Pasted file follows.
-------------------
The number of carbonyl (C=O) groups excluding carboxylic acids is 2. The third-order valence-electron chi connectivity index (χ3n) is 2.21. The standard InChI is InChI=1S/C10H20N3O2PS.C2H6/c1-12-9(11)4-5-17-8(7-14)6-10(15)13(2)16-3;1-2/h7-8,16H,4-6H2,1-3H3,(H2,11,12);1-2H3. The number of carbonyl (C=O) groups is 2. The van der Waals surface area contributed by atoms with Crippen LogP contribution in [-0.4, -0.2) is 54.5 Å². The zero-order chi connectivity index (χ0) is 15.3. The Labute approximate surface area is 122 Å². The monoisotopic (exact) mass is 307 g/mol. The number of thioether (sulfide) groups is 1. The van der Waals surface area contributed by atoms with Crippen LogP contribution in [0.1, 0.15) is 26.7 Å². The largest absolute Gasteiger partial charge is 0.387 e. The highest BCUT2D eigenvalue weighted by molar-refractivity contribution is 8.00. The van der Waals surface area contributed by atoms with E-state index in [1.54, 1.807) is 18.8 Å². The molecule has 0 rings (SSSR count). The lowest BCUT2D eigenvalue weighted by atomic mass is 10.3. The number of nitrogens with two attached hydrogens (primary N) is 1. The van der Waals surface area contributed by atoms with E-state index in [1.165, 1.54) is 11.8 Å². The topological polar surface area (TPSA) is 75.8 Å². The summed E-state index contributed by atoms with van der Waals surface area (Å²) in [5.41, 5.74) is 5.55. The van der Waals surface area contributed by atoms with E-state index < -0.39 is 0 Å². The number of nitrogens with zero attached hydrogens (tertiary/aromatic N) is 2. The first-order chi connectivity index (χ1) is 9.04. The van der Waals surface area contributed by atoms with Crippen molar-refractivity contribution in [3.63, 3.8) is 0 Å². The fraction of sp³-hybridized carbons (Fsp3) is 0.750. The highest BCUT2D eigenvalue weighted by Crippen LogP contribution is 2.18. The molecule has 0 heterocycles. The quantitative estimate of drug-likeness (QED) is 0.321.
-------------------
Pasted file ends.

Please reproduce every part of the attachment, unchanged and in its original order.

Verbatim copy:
The number of carbonyl (C=O) groups excluding carboxylic acids is 2. The third-order valence-electron chi connectivity index (χ3n) is 2.21. The standard InChI is InChI=1S/C10H20N3O2PS.C2H6/c1-12-9(11)4-5-17-8(7-14)6-10(15)13(2)16-3;1-2/h7-8,16H,4-6H2,1-3H3,(H2,11,12);1-2H3. The number of carbonyl (C=O) groups is 2. The van der Waals surface area contributed by atoms with Crippen LogP contribution in [-0.4, -0.2) is 54.5 Å². The zero-order chi connectivity index (χ0) is 15.3. The Labute approximate surface area is 122 Å². The monoisotopic (exact) mass is 307 g/mol. The number of thioether (sulfide) groups is 1. The van der Waals surface area contributed by atoms with Crippen LogP contribution in [0.1, 0.15) is 26.7 Å². The largest absolute Gasteiger partial charge is 0.387 e. The highest BCUT2D eigenvalue weighted by molar-refractivity contribution is 8.00. The van der Waals surface area contributed by atoms with E-state index in [1.54, 1.807) is 18.8 Å². The molecule has 0 rings (SSSR count). The lowest BCUT2D eigenvalue weighted by atomic mass is 10.3. The number of nitrogens with two attached hydrogens (primary N) is 1. The van der Waals surface area contributed by atoms with E-state index in [1.165, 1.54) is 11.8 Å². The topological polar surface area (TPSA) is 75.8 Å². The summed E-state index contributed by atoms with van der Waals surface area (Å²) in [5.41, 5.74) is 5.55. The van der Waals surface area contributed by atoms with E-state index < -0.39 is 0 Å². The number of nitrogens with zero attached hydrogens (tertiary/aromatic N) is 2. The first-order chi connectivity index (χ1) is 9.04. The van der Waals surface area contributed by atoms with Crippen molar-refractivity contribution in [3.63, 3.8) is 0 Å². The fraction of sp³-hybridized carbons (Fsp3) is 0.750. The highest BCUT2D eigenvalue weighted by Crippen LogP contribution is 2.18. The molecule has 0 heterocycles. The quantitative estimate of drug-likeness (QED) is 0.321.